It is quite common for someone, who is having trouble getting credit, to approach a friend or relative to act as a guarantor or co-signatory for a loan. They've seen that new car they would dearly love, but have one problem. For one reason or another they are a credit risk, and cannot get a car loan on their own. It may seem simple when they say that all you have to do is sign. That's it! The trouble is, that is only the beginning; at least, if things go wrong, signing for the loan is not "all you have to do."
The Reality Of Co-Signing A Loan - What You Should Know
Before you finally co-sign that loan application, there are a few things you ought to know. In reality, it is not just a matter of signing the loan application. You will be entering a serious loan transaction, in which you will have responsibilities, just as if you were applying for the loan yourself. If your friend does not keep up the repayments on that car, or other, loan, the lender will seek the best way to get the money. Their first port of call? You!
If you are asked to co-sign a loan application, here are a few points for you to take into account. Stop and think about them. Ignoring them could lead you to lose a lot of money yourself, and possibly fall out with your friend.
1. Your Friend Is Probably A High Credit Risk
If someone is asking you to co-sign a loan, that means that the lender is unwilling to take a risk on them on their own. This means that their past credit performance has been so bad that the lender doesn't believe your friend will pay back the loan. Do you want to be the fall guy; the one who carries the risk? You are not a professional lender, and your judgement may be impaired because this is a friend.
2. Impact On Your Credit Report
You have probably worked hard and responsibly to keep your credit report clean. Your friend would benefit from that if you co-sign the loan, but did you know that if your friend becomes delinquent with his payments, it could affect your credit report? All your good work down the drain because of your trying to help a friend.
3. Your Legal Responsibility
By placing your signature in the co-signatory's spot, you will be guaranteeing that if your friend does not make the payments, you will. Do you really have the spare money each month to cover the loan if it came down to that?
4. The Collection Process
If your friend defaults on the loan, and it goes into the collection process, it is possible the lender will bypass your friend and come after you first. After all, they knew he was a risk, and you are the one with the better credit record and more likely to have the money. The law will vary between countries, but in the US this is true in most states, and it would be important to find out where your own state stands on this policy before.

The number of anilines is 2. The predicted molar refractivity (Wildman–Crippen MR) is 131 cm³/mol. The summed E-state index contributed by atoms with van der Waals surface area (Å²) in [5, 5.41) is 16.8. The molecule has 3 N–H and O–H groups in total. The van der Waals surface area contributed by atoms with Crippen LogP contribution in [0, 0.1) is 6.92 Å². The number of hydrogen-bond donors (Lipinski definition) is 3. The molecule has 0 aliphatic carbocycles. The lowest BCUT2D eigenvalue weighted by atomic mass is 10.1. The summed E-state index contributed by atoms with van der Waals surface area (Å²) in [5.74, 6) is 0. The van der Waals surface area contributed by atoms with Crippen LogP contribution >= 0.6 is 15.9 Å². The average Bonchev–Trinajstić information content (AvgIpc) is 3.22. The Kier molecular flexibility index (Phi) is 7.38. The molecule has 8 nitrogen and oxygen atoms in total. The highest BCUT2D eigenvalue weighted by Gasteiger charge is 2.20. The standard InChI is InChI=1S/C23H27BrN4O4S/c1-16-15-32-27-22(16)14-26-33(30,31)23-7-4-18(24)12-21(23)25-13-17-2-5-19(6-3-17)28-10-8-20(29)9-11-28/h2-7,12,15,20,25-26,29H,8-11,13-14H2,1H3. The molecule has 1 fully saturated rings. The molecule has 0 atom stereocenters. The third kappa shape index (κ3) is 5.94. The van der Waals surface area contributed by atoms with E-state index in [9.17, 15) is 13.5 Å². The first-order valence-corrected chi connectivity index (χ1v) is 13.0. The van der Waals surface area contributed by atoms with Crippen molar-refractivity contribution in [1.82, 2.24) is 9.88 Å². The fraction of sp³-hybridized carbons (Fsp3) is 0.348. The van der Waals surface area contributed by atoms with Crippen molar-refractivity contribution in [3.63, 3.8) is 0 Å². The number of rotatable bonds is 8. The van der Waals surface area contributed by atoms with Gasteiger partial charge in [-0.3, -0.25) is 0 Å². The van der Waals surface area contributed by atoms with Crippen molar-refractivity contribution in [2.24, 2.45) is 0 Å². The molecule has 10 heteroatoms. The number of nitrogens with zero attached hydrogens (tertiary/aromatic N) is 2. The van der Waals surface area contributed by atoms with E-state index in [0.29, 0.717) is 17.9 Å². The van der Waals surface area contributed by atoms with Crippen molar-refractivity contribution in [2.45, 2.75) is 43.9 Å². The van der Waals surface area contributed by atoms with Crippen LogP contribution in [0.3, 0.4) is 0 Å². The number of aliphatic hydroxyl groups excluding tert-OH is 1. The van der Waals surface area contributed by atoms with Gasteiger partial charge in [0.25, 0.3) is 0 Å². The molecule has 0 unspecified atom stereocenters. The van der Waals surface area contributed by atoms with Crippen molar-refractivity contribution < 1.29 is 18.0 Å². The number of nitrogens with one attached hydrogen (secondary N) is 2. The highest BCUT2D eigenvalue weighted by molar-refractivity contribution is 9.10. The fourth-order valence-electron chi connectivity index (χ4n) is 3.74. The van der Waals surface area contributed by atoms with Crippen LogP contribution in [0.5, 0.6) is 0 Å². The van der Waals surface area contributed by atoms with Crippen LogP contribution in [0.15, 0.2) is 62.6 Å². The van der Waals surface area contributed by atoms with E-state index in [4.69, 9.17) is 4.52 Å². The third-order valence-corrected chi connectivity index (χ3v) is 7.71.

In addition, you should be aware that by co-signing for a loan you may actually reduce the amount of credit you will be able to get yourself. Your friend's loan will count towards your total debt owed.
5. If You Decide To Go Ahead And Co-Sign For A Loan
If you do finally decide to co-sign for a loan, here are a couple of steps that you should take in order to protect yourself as much as possible:
Firstly, it is wise to request that you will be notified in writing, should your friend miss or be late with a payment. By learning of any problems early on, it will help you keep the potential damage to your own credit report from getting out of control.
Next, make sure you also get copies of all the loan documents, plus the repayment schedules. Ask for a copy of everything that your friend gets, in case there is ever a dispute. Then you will know what legal rights you have.
Being a co-signatory for a loan is a serious responsibility, and is something that you should think long and hard about. Even if it is your best friend who is asking you, think seriously about the consequences. It is not just the potential financial loss to you; your friendship could be on the line. Friendship and money often do not go well together, so beware.
This co-signing for a loan article was written by Roy Thomsitt, owner of the Eliminate Credit Card Debt Now website